Much of the work we do after the Labor Movement unit will be dedicated to preparing for these projects.

In groups you will investigate the roots of a particular New Left reform movement and present the legislative and cultural changes it brought. You can read a little more about the New Left here: http://www.digitalhistory.uh.edu/database/article_display.cfm?HHID=376

The groups are as follows:


Civil Rights and Black Power Movements


The Anti-War and Student Movements


People of Color: Latino and Native American Cultural Liberation Movements


The Women's Liberation Movement


The Gay and Lesbian Liberation Movement


The objective of the response paper is to develop your understanding and interpretation of the assigned readings and films—and thus some of the forces that helped expand democracy and equality in 20th century America. Your paper should respond to the following questions:


  1. Why then? Why did the endeavor for this reform get underway when it did?
  2. What gains were won? What gains were sought but not won?
  3. If the reform was only partially achieved, what limited its attainment?


More detailed guidelines and requirements for the projects will be posted shortly, but please remember that all of upcoming readings (including break readings) will have connections to this project. I will post the groups soon. If you have any special requests, please email me at copeland.jl@gmail.com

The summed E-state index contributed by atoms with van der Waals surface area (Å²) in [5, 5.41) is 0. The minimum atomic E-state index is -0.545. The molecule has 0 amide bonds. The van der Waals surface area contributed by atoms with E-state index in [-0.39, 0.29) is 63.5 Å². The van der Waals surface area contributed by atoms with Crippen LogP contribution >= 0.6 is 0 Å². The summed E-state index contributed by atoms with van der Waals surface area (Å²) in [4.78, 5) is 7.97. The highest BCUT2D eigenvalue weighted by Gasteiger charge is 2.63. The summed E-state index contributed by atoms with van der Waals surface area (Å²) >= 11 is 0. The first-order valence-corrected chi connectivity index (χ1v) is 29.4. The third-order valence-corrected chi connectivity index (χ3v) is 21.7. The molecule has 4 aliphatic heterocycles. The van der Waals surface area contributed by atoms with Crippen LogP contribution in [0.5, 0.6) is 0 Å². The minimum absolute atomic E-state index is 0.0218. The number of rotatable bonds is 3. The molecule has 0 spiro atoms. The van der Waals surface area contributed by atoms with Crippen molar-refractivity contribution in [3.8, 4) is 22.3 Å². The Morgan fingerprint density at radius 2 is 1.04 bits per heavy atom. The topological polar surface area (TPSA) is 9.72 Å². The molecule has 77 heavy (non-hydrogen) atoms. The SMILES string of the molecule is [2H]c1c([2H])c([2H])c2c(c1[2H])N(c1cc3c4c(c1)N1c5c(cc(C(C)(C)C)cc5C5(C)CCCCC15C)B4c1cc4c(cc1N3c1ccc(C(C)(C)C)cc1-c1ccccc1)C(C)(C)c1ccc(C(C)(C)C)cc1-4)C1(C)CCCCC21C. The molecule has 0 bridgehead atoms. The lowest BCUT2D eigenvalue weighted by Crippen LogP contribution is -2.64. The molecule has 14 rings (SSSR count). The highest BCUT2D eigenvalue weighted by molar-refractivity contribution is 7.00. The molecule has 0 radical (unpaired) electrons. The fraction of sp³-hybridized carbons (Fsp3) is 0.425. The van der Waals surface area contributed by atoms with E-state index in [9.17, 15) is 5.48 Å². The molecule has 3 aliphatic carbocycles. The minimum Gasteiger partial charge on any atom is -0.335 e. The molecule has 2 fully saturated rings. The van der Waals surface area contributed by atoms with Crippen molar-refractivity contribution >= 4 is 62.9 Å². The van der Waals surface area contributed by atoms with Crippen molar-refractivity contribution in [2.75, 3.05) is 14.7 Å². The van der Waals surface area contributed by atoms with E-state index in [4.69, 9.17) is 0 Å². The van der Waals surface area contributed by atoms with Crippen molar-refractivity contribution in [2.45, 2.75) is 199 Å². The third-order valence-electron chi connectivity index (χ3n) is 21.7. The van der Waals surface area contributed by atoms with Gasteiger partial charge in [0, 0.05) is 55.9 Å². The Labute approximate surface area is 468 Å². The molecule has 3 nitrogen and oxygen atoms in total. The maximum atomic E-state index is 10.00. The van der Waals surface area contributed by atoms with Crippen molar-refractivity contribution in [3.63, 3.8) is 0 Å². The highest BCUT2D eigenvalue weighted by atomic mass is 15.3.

Break Assignment:


  1. Read and take notes on the following link. When you are finished, create a timeline in your notebook titled "WWII: Major Events"

Your timeline should demonstrate an understanding of the reading.

http://www.bbc.co.uk/history/worldwars/wwtwo/ww2_summary_01.shtml


2. Identify the following terms, people or places from the reading:

-U. S. relationship with Britain, 1939
-Battle of Britain
-Ribbentrop Pact
-Winston Churchill
-Charles de Gaulle
-Operation Barbarossa
-Auschwitz
-VE Day
-War in the Pacific
-Hiroshima, Nagasaki


3. Read Zinn chapter sixteen "A People's War?" pgs 405-415
Answer the following questions:
a) What was the point of the Communist party sketch about the war?
b) List numeric data regarding public participation in the war.